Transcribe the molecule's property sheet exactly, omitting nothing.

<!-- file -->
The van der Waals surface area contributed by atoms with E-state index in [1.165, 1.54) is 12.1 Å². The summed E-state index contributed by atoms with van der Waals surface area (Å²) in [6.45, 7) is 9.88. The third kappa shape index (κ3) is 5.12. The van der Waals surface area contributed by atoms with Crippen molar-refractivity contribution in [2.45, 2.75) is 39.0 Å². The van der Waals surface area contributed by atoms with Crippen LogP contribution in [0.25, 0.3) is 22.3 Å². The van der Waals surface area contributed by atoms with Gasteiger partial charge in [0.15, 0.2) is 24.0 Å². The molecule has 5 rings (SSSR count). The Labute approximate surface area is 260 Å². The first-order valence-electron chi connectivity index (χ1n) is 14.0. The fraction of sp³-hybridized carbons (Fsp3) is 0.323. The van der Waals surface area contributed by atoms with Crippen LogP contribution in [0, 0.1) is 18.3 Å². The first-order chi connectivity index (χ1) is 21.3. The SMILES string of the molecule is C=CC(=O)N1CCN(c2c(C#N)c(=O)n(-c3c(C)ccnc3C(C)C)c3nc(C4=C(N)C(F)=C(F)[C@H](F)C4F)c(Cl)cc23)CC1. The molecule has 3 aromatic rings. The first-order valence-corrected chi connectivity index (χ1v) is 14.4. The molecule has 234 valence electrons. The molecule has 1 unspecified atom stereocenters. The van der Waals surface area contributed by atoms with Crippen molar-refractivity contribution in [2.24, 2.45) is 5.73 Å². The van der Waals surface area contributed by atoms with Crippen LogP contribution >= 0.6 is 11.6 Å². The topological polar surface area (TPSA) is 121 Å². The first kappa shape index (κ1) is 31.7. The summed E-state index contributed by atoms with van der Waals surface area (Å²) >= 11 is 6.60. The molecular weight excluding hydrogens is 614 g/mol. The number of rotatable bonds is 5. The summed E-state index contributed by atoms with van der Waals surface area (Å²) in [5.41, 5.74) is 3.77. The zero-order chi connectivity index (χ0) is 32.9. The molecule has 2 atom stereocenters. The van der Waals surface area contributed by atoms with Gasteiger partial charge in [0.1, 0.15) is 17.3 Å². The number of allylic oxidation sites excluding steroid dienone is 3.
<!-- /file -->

The van der Waals surface area contributed by atoms with E-state index in [1.165, 1.54) is 12.1 Å². The summed E-state index contributed by atoms with van der Waals surface area (Å²) in [6.45, 7) is 9.88. The third kappa shape index (κ3) is 5.12. The van der Waals surface area contributed by atoms with Crippen molar-refractivity contribution in [2.45, 2.75) is 39.0 Å². The van der Waals surface area contributed by atoms with Crippen LogP contribution in [0.25, 0.3) is 22.3 Å². The van der Waals surface area contributed by atoms with Gasteiger partial charge in [0.15, 0.2) is 24.0 Å². The molecule has 5 rings (SSSR count). The Labute approximate surface area is 260 Å². The first-order valence-electron chi connectivity index (χ1n) is 14.0. The fraction of sp³-hybridized carbons (Fsp3) is 0.323. The van der Waals surface area contributed by atoms with Crippen LogP contribution in [0, 0.1) is 18.3 Å². The first-order chi connectivity index (χ1) is 21.3. The SMILES string of the molecule is C=CC(=O)N1CCN(c2c(C#N)c(=O)n(-c3c(C)ccnc3C(C)C)c3nc(C4=C(N)C(F)=C(F)[C@H](F)C4F)c(Cl)cc23)CC1. The molecule has 3 aromatic rings. The first-order valence-corrected chi connectivity index (χ1v) is 14.4. The molecule has 234 valence electrons. The molecule has 1 unspecified atom stereocenters. The van der Waals surface area contributed by atoms with Crippen molar-refractivity contribution in [2.24, 2.45) is 5.73 Å². The van der Waals surface area contributed by atoms with Crippen LogP contribution >= 0.6 is 11.6 Å². The topological polar surface area (TPSA) is 121 Å². The first kappa shape index (κ1) is 31.7. The summed E-state index contributed by atoms with van der Waals surface area (Å²) >= 11 is 6.60. The molecular weight excluding hydrogens is 614 g/mol. The number of rotatable bonds is 5. The summed E-state index contributed by atoms with van der Waals surface area (Å²) in [5.41, 5.74) is 3.77. The zero-order chi connectivity index (χ0) is 32.9. The molecule has 2 atom stereocenters. The van der Waals surface area contributed by atoms with Gasteiger partial charge in [0.1, 0.15) is 17.3 Å². The number of allylic oxidation sites excluding steroid dienone is 3.